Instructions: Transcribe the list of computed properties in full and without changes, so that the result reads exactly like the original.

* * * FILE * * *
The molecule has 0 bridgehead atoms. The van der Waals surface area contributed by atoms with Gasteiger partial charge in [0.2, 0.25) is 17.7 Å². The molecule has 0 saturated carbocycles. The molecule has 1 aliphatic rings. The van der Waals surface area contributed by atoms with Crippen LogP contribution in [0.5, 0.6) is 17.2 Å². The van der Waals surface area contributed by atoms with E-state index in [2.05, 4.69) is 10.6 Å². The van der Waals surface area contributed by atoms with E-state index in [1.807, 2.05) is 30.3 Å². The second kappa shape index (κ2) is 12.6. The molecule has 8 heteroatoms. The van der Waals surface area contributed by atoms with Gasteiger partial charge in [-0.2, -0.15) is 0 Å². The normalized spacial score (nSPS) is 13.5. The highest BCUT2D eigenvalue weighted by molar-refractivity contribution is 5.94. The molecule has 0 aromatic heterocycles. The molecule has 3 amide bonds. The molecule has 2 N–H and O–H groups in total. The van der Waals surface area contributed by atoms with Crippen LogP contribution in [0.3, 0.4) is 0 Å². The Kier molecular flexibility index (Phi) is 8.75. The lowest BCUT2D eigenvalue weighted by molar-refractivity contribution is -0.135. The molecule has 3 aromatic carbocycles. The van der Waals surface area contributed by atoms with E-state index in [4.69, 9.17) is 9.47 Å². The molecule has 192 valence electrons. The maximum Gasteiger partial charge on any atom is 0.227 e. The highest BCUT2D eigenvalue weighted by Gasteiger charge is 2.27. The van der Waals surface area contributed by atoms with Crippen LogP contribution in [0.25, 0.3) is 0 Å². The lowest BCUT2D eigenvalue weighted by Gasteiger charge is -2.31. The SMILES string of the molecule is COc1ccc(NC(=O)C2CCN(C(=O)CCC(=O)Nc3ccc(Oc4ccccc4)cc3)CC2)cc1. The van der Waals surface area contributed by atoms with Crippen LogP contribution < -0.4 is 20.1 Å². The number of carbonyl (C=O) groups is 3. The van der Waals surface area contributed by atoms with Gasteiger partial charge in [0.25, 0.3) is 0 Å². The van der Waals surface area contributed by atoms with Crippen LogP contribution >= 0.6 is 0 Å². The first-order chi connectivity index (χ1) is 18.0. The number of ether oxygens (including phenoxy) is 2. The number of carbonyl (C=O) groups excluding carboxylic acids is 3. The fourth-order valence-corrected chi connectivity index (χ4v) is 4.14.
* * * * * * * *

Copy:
The molecule has 0 bridgehead atoms. The van der Waals surface area contributed by atoms with Gasteiger partial charge in [0.2, 0.25) is 17.7 Å². The molecule has 0 saturated carbocycles. The molecule has 1 aliphatic rings. The van der Waals surface area contributed by atoms with Crippen LogP contribution in [0.5, 0.6) is 17.2 Å². The van der Waals surface area contributed by atoms with E-state index in [2.05, 4.69) is 10.6 Å². The van der Waals surface area contributed by atoms with E-state index in [1.807, 2.05) is 30.3 Å². The second kappa shape index (κ2) is 12.6. The molecule has 8 heteroatoms. The van der Waals surface area contributed by atoms with Gasteiger partial charge in [-0.2, -0.15) is 0 Å². The normalized spacial score (nSPS) is 13.5. The highest BCUT2D eigenvalue weighted by molar-refractivity contribution is 5.94. The molecule has 0 aromatic heterocycles. The molecule has 3 amide bonds. The molecule has 2 N–H and O–H groups in total. The van der Waals surface area contributed by atoms with Crippen LogP contribution in [0.3, 0.4) is 0 Å². The Kier molecular flexibility index (Phi) is 8.75. The lowest BCUT2D eigenvalue weighted by molar-refractivity contribution is -0.135. The molecule has 3 aromatic carbocycles. The van der Waals surface area contributed by atoms with E-state index in [4.69, 9.17) is 9.47 Å². The molecule has 192 valence electrons. The maximum Gasteiger partial charge on any atom is 0.227 e. The highest BCUT2D eigenvalue weighted by Gasteiger charge is 2.27. The van der Waals surface area contributed by atoms with Crippen LogP contribution in [0.25, 0.3) is 0 Å². The lowest BCUT2D eigenvalue weighted by Gasteiger charge is -2.31. The SMILES string of the molecule is COc1ccc(NC(=O)C2CCN(C(=O)CCC(=O)Nc3ccc(Oc4ccccc4)cc3)CC2)cc1. The van der Waals surface area contributed by atoms with Crippen LogP contribution < -0.4 is 20.1 Å². The number of carbonyl (C=O) groups is 3. The van der Waals surface area contributed by atoms with Gasteiger partial charge in [0.25, 0.3) is 0 Å². The van der Waals surface area contributed by atoms with Crippen LogP contribution >= 0.6 is 0 Å². The first-order chi connectivity index (χ1) is 18.0. The number of ether oxygens (including phenoxy) is 2. The number of carbonyl (C=O) groups excluding carboxylic acids is 3. The fourth-order valence-corrected chi connectivity index (χ4v) is 4.14.